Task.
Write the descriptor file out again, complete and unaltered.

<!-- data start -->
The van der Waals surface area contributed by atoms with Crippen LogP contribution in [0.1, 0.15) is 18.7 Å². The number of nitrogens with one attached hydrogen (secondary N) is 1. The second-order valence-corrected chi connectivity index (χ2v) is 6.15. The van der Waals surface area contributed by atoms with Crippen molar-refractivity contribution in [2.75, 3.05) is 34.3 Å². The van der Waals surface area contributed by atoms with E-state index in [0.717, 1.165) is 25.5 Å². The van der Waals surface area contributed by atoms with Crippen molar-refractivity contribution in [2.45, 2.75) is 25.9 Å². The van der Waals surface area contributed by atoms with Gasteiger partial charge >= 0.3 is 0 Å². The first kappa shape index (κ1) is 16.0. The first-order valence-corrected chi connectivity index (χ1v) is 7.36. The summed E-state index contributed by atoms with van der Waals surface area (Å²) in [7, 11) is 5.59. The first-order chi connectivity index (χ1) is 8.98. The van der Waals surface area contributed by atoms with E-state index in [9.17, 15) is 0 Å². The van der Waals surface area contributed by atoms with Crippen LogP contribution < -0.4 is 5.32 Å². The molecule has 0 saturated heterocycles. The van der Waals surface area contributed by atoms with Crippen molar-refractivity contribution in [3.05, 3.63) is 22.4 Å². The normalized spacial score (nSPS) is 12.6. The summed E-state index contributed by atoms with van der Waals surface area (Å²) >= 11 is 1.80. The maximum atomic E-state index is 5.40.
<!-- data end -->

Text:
The van der Waals surface area contributed by atoms with Crippen LogP contribution in [0.1, 0.15) is 18.7 Å². The number of nitrogens with one attached hydrogen (secondary N) is 1. The second-order valence-corrected chi connectivity index (χ2v) is 6.15. The van der Waals surface area contributed by atoms with Crippen molar-refractivity contribution in [2.75, 3.05) is 34.3 Å². The van der Waals surface area contributed by atoms with E-state index in [0.717, 1.165) is 25.5 Å². The van der Waals surface area contributed by atoms with Crippen molar-refractivity contribution in [2.45, 2.75) is 25.9 Å². The van der Waals surface area contributed by atoms with Gasteiger partial charge >= 0.3 is 0 Å². The first kappa shape index (κ1) is 16.0. The first-order valence-corrected chi connectivity index (χ1v) is 7.36. The summed E-state index contributed by atoms with van der Waals surface area (Å²) in [7, 11) is 5.59. The first-order chi connectivity index (χ1) is 8.98. The van der Waals surface area contributed by atoms with E-state index in [9.17, 15) is 0 Å². The van der Waals surface area contributed by atoms with Crippen LogP contribution < -0.4 is 5.32 Å². The molecule has 0 saturated heterocycles. The van der Waals surface area contributed by atoms with Crippen molar-refractivity contribution in [3.05, 3.63) is 22.4 Å². The normalized spacial score (nSPS) is 12.6. The summed E-state index contributed by atoms with van der Waals surface area (Å²) >= 11 is 1.80. The maximum atomic E-state index is 5.40.